"If this is true we were all fooled, along with scores of professionals trained in such things, and we grieve for the victims and their families. They are in our prayers," Paterno in a statement issued Sunday evening by his son, Scott.
Paterno, a Hall of Famer and the winningest coach in Division I history, is not implicated in the case.
"Joe Paterno was a witness who cooperated and testified before the grand jury," said Nils Frederiksen, a spokesman for the state attorney general's office. "He's not a suspect."
Paterno referred to his grand jury testimony in which he testified that he was informed by an assistant coach in 2002 that he had witnessed an incident in the shower of the team locker room. Prosecutors have said Paterno had passed on the information to athletic director Tim Curley.
But Paterno said specific actions alleged to have occurred in the grand jury report were not relayed to him.
"It was obvious that the witness was distraught over what he saw, but he at no time related to me the very specific actions contained in the grand jury report," Paterno said in the statement. "Regardless, it was clear that the witness saw something inappropriate involving Mr. Sandusky. As coach Sandusky was retired from our coaching staff at that time, I referred the matter to university administrators."The New York Times notes that Paterno -- and not just because of his high-profile status -- is being scrutinized despite the aforementioned assurances that he is not under investigation.
ORIGINAL POST: I read today that Penn State is barring former assistant football coach Jerry Sandusky from campus after a grand jury investigation found he sexually assaulted multiple boys.
That decision would appear to be long overdue.
Yes, Mr. Sandusky deserves the presumption of innocence as the legal case against him moves forward. However, if this marks the first time the university's leadership determined that it ought to distance itself from him, then significant questions about the way it has handled its role in the lengthy investigation needs to be fully vetted.
I mentioned yesterday that athletic director Tim Curley, facing perjury charges after being accused of lying to the grand jury, likely will not remain at Penn State if any hint of his role in a cover up is validated.
Of course, if others were involved in a cover up, then they, too, will face the likelihood of being dismissed. FOX News hints in this story that the list could be lengthy.
To read this [grand jury] report is to be sickened, but also to wonder why no one did anything to help.
And while the graduate assistant and janitor don’t get a pass, they were reacting to an emotional and horrifying scene.
Joe Paterno was not. Penn State athletic director Tim Curley was not. Penn State’s senior VP of finances and business Gary Schultz was not. Penn State president Graham Spanier was not.
They were acting, if the grand jury is right, in the most cool, calculating, self-preserving way. They still are acting that way, bureaucratically. Curley and Schultz were charged with perjury and failure to report for allegedly failing to alert police when they learned of the alleged facts pertaining to Victim 2 in a meeting with the graduate assistant.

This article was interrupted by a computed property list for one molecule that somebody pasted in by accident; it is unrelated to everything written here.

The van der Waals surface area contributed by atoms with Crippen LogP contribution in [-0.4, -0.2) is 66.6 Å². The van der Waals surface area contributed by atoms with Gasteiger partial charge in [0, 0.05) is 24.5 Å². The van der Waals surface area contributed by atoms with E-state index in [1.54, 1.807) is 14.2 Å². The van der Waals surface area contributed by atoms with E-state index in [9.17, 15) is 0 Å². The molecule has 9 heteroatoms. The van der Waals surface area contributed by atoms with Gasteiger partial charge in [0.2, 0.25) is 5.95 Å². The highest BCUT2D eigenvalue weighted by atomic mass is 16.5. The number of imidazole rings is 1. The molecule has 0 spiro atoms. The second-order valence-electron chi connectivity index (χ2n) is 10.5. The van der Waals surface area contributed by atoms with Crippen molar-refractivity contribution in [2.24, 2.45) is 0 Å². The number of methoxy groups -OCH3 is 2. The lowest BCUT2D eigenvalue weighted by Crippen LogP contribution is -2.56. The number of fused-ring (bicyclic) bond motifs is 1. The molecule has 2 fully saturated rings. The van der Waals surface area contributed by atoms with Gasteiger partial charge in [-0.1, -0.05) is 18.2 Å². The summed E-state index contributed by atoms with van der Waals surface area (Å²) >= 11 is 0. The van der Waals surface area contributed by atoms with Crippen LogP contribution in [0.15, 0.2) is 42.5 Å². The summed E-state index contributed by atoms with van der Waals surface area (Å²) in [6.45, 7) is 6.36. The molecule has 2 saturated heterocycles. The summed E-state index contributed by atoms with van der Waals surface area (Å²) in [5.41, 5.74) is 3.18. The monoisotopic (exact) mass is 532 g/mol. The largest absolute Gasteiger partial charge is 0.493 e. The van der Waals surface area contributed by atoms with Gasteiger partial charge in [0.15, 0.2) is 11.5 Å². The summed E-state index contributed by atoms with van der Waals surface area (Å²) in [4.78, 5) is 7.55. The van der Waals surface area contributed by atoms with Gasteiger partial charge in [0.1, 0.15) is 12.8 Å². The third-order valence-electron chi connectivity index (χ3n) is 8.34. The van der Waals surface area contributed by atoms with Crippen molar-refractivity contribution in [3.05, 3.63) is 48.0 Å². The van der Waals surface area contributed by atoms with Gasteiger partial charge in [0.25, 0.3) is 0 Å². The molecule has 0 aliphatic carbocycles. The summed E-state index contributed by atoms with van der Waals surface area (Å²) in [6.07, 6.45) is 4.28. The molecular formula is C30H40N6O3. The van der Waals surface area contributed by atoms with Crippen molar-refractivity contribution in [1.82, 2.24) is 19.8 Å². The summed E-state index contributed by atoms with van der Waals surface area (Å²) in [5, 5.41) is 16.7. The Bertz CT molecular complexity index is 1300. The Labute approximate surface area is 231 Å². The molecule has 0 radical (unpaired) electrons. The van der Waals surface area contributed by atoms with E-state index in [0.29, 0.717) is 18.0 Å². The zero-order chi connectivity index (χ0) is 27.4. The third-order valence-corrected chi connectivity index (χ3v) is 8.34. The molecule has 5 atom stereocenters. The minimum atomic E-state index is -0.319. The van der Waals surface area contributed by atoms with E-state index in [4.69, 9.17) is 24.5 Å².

According to the report, no one even asked the name of some of these boys.
If the report is right, Paterno, leader of men for the past half century, simply called his athletic director and passed on the information of the rape his graduate assistant described to him; like telling your boss on a co-worker who is stealing staples from the supply closet.
No, Paterno, and the other school officials, did nothing to help the boys, or to help any other boys in the future.
They actually told Sandusky that he couldn’t keep bringing boys from his charity onto the Penn State campus, into the football facilities, according to the grand jury findings.
Not that they told him to stop doing to those boys what is alleged.
Just stop doing it here.
If that claim is true, Paterno needs to resign right now, though he is not charged with any crime. And yes, he reported it to his boss. But it’s fair to expect more from him.However, what we don't know yet is whether the coach did do something more. But that hasn't stopped one newspaper to suggest the Sandusky scandal could undermine much of what Paterno has done at Penn State.
In the end, if it is determined that there were people in State College who tried to cover up, dismiss, or otherwise ignore the scandal, then, yes, they deserve to be penalized in some way. But to predict who they might be at this point is simply not fair.
One can expect there will be pressure on Sandusky to accept any kind of plea bargain that his attorneys or the prosecutor's office might put forward. The concern I would have about such a deal is that it could be a means of protecting any number of people at Penn State.
That would be unfortunate. The "scandal" will soon reach a point -- if it hasn't already -- that it will demand many people at the university to explain what they knew and when. And, yes, what they did about it.